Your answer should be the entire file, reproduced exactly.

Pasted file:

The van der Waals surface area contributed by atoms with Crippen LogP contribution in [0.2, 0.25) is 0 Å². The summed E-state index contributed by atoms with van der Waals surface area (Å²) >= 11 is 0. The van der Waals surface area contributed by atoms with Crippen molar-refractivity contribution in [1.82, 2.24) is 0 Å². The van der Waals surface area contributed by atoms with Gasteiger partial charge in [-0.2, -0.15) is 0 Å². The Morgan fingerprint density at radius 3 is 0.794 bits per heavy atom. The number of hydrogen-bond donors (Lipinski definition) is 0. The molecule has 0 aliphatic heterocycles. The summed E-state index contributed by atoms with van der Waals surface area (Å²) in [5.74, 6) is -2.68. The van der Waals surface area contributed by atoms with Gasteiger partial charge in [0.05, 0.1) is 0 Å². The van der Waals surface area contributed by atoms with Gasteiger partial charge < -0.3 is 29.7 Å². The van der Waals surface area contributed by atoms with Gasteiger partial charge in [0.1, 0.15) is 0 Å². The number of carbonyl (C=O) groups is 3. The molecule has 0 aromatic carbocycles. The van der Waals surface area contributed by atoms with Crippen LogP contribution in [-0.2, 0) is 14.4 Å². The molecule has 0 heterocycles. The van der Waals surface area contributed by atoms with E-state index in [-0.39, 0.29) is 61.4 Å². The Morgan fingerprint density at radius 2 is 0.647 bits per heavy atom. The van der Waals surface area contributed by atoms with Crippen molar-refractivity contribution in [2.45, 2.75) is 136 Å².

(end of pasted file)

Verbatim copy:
The van der Waals surface area contributed by atoms with Crippen LogP contribution in [0.2, 0.25) is 0 Å². The summed E-state index contributed by atoms with van der Waals surface area (Å²) >= 11 is 0. The van der Waals surface area contributed by atoms with Crippen molar-refractivity contribution in [1.82, 2.24) is 0 Å². The van der Waals surface area contributed by atoms with Gasteiger partial charge in [-0.2, -0.15) is 0 Å². The Morgan fingerprint density at radius 3 is 0.794 bits per heavy atom. The number of hydrogen-bond donors (Lipinski definition) is 0. The molecule has 0 aliphatic heterocycles. The summed E-state index contributed by atoms with van der Waals surface area (Å²) in [5.74, 6) is -2.68. The van der Waals surface area contributed by atoms with Gasteiger partial charge in [0.05, 0.1) is 0 Å². The van der Waals surface area contributed by atoms with Gasteiger partial charge < -0.3 is 29.7 Å². The van der Waals surface area contributed by atoms with Gasteiger partial charge in [0.1, 0.15) is 0 Å². The number of carbonyl (C=O) groups is 3. The molecule has 0 aromatic carbocycles. The van der Waals surface area contributed by atoms with Crippen LogP contribution in [-0.2, 0) is 14.4 Å². The molecule has 0 heterocycles. The van der Waals surface area contributed by atoms with E-state index in [-0.39, 0.29) is 61.4 Å². The Morgan fingerprint density at radius 2 is 0.647 bits per heavy atom. The van der Waals surface area contributed by atoms with Crippen molar-refractivity contribution in [2.45, 2.75) is 136 Å².